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Unused soil from $182,000 illegal cannabis grow donated

Sep 6, 2022 | Media Partners, The GrowthOp

This post is presented by our media partner The Growth Op
View the original article here.

U.K. cops discover what is believed to be one of the largest ever illegal weed farms in Glasgow

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The approximately 600 bags of unused soil found when Police Scotland busted what is being called one of Glasgow’s largest illegal cannabis farms last month will support new life and growth in the community.

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A public tip kicked off a police search involving a commercial property on Aug. 19. Executing a warrant, officers from Gorbals Police Station discovered the massive grow.

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It is illegal to take, carry, make, sell, deal or supply drugs, including cannabis, in the U.K. Cultivating a Class B drug like weed can result in a maximum penalty of 14 years in prison, an unlimited fine or both.

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Specifically, officers found about 600 cannabis plants with an estimated street value of $182,000 and the 600 bags of unused soil valued at about $15,000, per a Facebook post from the Greater Glasgow Police Division.

The farm represented “the initial setup of an industrial-sized cannabis cultivation,” the police report.

“This premises had the potential to be one of the largest cannabis cultivations I have ever seen,” Sgt. Gary Bone of the community policing team for Gorbals Police Station says in the post.

“There were other growing rooms being prepared inside that would have significantly increased its capacity. This early discovery has seriously impacted on the group’s ability to operate,” Bone adds.

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The usual practice after finding an illegal grow would be to dispose of any related products, including the soil. But Police Scotland opted this time around to have the service make a gift of the soil.

Local officers, who received help from Police Scotland Youth Volunteers, SERCO Community Renewal Team (SERCO is a public services expert specializing in delivering essential public services) and other local organizations have distributed the life-supporting soil to schools, community gardens and allotments.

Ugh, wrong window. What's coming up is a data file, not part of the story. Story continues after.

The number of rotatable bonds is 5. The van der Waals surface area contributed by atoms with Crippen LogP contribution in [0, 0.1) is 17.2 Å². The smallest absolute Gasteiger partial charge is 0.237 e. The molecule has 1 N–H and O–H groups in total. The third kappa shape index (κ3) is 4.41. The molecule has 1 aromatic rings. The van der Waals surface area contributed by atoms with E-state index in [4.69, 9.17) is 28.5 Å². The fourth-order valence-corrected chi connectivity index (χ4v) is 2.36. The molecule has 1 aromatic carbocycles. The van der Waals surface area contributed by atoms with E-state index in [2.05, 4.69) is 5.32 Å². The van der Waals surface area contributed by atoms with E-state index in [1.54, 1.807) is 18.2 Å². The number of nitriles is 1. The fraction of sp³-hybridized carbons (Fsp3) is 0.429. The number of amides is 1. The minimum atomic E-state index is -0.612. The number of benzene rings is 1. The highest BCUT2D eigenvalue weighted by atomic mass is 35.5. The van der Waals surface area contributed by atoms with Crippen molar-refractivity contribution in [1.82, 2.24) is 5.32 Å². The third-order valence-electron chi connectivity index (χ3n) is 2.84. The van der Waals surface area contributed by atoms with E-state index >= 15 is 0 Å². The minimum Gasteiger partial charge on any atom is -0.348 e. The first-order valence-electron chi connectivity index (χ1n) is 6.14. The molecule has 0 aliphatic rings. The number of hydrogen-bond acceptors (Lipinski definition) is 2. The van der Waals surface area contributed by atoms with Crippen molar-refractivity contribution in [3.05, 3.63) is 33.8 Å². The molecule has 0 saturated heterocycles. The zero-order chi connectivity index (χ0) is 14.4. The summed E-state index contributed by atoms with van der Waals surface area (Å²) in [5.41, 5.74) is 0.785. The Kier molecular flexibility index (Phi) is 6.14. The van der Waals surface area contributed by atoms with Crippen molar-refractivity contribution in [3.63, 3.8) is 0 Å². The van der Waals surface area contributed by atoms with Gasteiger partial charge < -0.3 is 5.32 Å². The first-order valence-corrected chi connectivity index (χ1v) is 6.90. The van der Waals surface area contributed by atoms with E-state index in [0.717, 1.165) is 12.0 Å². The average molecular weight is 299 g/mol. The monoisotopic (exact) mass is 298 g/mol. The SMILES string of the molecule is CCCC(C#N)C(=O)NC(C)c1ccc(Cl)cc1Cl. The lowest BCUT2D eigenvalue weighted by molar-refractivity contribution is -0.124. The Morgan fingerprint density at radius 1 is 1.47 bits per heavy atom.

“Industrial-sized cannabis cultivations are used by criminal gangs who take advantage of some of the most vulnerable people in our society and use the money from these cultivations to fund other criminal activities,” Inspector Cennydd Smith of Gorbals Police Station said in the post.

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“Being able to disrupt this activity at its early stages is an excellent result and being able to bring some added benefits to community groups across Glasgow is a real bonus,” Smith reportedly said.

In a police tweet, one organization offered its thanks. “It will support the growing activities for our socially isolated communities and service users.”

It added: “By working together and showing such consideration for a small community garden, the police have really helped. This soil will benefit us through winter and beyond. Thank you!”

The investigation into the illegal cannabis farm is continuing and police have urged anyone with information to come forward.

Still in the U.K., but representing a different type of donation, animals at the Blackpool Zoo near Lancashire, U.K., were expected to have an extra warm and cosy winter, thanks, in part, to local cops and cannabis.

In 2019, local law enforcement seized roughly $33,755 worth of equipment — like lamps, thermometers and heaters — after raiding an illicit cannabis farm. That equipment was then donated to the zoo to help keep the animals nice and toasty.

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